USA’s Lindsey Vonn nailed her third Overall World Cup title with the most convincing manner today at Garmisch-Partenkirchen: winning the last Super-G race of the season in which her main rival Maria Riesch came in 4th.
The skier from Vail, Colorado established a new US victory record on the World Cup tour with her 33rd triumph – her 11th this season. She tied for the season wins with other all-time greats as Austria’s Annemarie Moser-Proell, a six-time Overall World Cup champion, and Sweden’s Anja Paerson, who clinched twice the big Crystal Cup. Only Switzerland’s Vreni Schneider did better in 1989 with an impressive total of 14 wins.
Vonn, starting last, attacked the course with her usual reckless determination to beat by 16/100 of a second Austria’s Elisabeth Goergl and by half a second Switzerland’s Nadia Styger. Anja Paerson was a consistent 5th ahead of Slovenia’s Tina Maze, 6th despite strong pains at her back.
Lindsey felt much pain.
“She was not supposed to start today in case Maria could not finish 1st or 2nd because she felt much pain at her leg that she injured yesterday during her crash,” husband Thomas Vonn explained afterwards. “But then she came back to me and said she felt OK and that she wanted to win that 33rd World Cup race and establish a new best US mark,” the former US Ski Team racer added.
“That’s the way she is – always going for it – even when it doesn’t really matter anymore.”
The downhill Olympic champion was definitely very proud of her latest achievement, coming back with amazing determination from another spectacular crash in Thursday’s giant slalom. “It’s for sure a special win for me, I skied hard and gave what I had in me to get down that slope as fast as I could,” she told the press afterwards.
The biggest thing to win in our sport.
“It's so important to me. The Overall title is one of the biggest things you can win in our sport. I always try to give my best every day, but it's a long season,” also said Vonn, who had already clinched the Super-G title at St Moritz two weeks prior to the Olympics. “The last few years have gone really well for me. It's so hard to say whether you'll be able to win the big globe. To stand here in the finish and have a title in my hand is so rewarding.”
“I was so nervous because the Overall title was on the line. To win the last race of the season and to break the U.S. record of 32 U.S. wins - I'm so happy. I'm ecstatic,” Vonn added. “It's been an amazing season - and definitely a long season - but I'm so happy that I was able to ski well today and come through. Having the Overall title is so rewarding and I am so happy.”
Lindsey had a good run.
“I knew what place Maria was in, so I knew it was already secured. But I still wanted to go out there and have a good end to the season,” the 25-year-old also commented. "I'm just really happy I had a good run and was able to end the season well.”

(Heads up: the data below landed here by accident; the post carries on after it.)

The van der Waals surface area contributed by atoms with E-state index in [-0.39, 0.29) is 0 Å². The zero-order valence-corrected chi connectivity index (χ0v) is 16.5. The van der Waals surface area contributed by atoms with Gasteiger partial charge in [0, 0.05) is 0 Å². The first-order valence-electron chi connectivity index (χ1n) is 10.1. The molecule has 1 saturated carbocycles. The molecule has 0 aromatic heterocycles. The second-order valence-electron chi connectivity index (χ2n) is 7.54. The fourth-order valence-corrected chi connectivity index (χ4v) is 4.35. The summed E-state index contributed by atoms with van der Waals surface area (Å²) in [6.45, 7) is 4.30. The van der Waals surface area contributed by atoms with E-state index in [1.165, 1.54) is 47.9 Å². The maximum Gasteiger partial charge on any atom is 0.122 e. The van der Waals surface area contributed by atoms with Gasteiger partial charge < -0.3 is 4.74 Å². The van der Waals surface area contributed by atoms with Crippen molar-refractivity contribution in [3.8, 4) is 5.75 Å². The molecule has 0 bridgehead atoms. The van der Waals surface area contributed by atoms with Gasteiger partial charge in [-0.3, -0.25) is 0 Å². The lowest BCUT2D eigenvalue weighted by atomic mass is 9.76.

According to US leader, having a course set that was familiar on a race day plagued with tricky snow was also a key factor in her win. “Our coach Alex Hoedlmoser set the course and I definitely think he set it to our strengths as a team. The snow conditions weren't holding up as well as I would have liked and I was the last person to start, so I knew exactly what was going on,” she explained.
In the end, Lindsey Vonn was happy to accomplish so much this year, and said it did not come without the help of many. “It means the world to me. If you had asked me at the beginning of the season if I'd have been able to do that, I would have said 'not likely.' It takes a lot of hard work, not only by me, but from the team, from U.S. Ski Team coaches, from my husband, from Red Bull and my ski company Head,” the skier from Minnesota said.
“It's everyone working together to make as successful a season as possible and I couldn't do it without them.”
Looking for new records.
On the eve of another season's end, Vonn also reflected on the success of her team and what they have to look forward to. “I am really happy with the season as a whole for our entire team. We've had some amazing successes,” she said. “The U.S. is definitely a major force on the World Cup and in the Olympics and I'm really looking forward to next season and the World Championships back here in Garmisch-Partenkirchen.”
Lindsey also explained that she aims to compete at least until 2015 with the desire to establish or break new records. “Hopefully Vail Valley will organize the 2015 FIS World Championships and it would be great to end my career on the slopes where I spent so much time when I was younger,” she said. “In the meantime there are plenty of other opportunities to achieve special performances, starting here with the 2011 Worlds. They should be very exciting with Maria Riesch fighting for more gold medals too. There are other Olympics medals to fight for in 2014 and I will also try to get one or two more Overall titles. It will not be easy because there are more and more good skiers out there.”
Lindsey scored nearly 1700 points during her strongest World Cup season ever – not too far from the record of 1970 set by Croatia’s Janica Kostelic in 2006. “I could have come closer with less crashes this year, but it’s definitely something I can focus on in coming years just to stay motivated during the long period of summer training,” the American commented.